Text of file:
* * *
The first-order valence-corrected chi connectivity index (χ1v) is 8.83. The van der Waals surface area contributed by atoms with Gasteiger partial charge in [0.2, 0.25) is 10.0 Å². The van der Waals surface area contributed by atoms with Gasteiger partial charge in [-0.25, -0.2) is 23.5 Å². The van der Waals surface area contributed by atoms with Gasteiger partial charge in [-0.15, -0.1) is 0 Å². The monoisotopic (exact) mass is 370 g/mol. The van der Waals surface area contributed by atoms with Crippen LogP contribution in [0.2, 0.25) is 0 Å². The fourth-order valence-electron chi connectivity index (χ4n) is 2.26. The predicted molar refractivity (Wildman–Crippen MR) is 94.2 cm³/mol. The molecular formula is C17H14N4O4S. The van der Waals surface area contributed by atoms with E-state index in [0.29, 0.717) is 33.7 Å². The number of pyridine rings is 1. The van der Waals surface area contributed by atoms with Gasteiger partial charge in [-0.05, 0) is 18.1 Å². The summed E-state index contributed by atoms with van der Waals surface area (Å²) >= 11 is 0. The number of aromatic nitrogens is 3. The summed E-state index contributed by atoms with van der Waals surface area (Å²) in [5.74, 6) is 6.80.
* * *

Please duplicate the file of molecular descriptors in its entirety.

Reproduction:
The first-order valence-corrected chi connectivity index (χ1v) is 8.83. The van der Waals surface area contributed by atoms with Gasteiger partial charge in [0.2, 0.25) is 10.0 Å². The van der Waals surface area contributed by atoms with Gasteiger partial charge in [-0.25, -0.2) is 23.5 Å². The van der Waals surface area contributed by atoms with Gasteiger partial charge in [-0.15, -0.1) is 0 Å². The monoisotopic (exact) mass is 370 g/mol. The van der Waals surface area contributed by atoms with Crippen LogP contribution in [0.2, 0.25) is 0 Å². The fourth-order valence-electron chi connectivity index (χ4n) is 2.26. The predicted molar refractivity (Wildman–Crippen MR) is 94.2 cm³/mol. The molecular formula is C17H14N4O4S. The van der Waals surface area contributed by atoms with E-state index in [0.29, 0.717) is 33.7 Å². The number of pyridine rings is 1. The van der Waals surface area contributed by atoms with Gasteiger partial charge in [-0.05, 0) is 18.1 Å². The summed E-state index contributed by atoms with van der Waals surface area (Å²) >= 11 is 0. The number of aromatic nitrogens is 3. The summed E-state index contributed by atoms with van der Waals surface area (Å²) in [5.74, 6) is 6.80.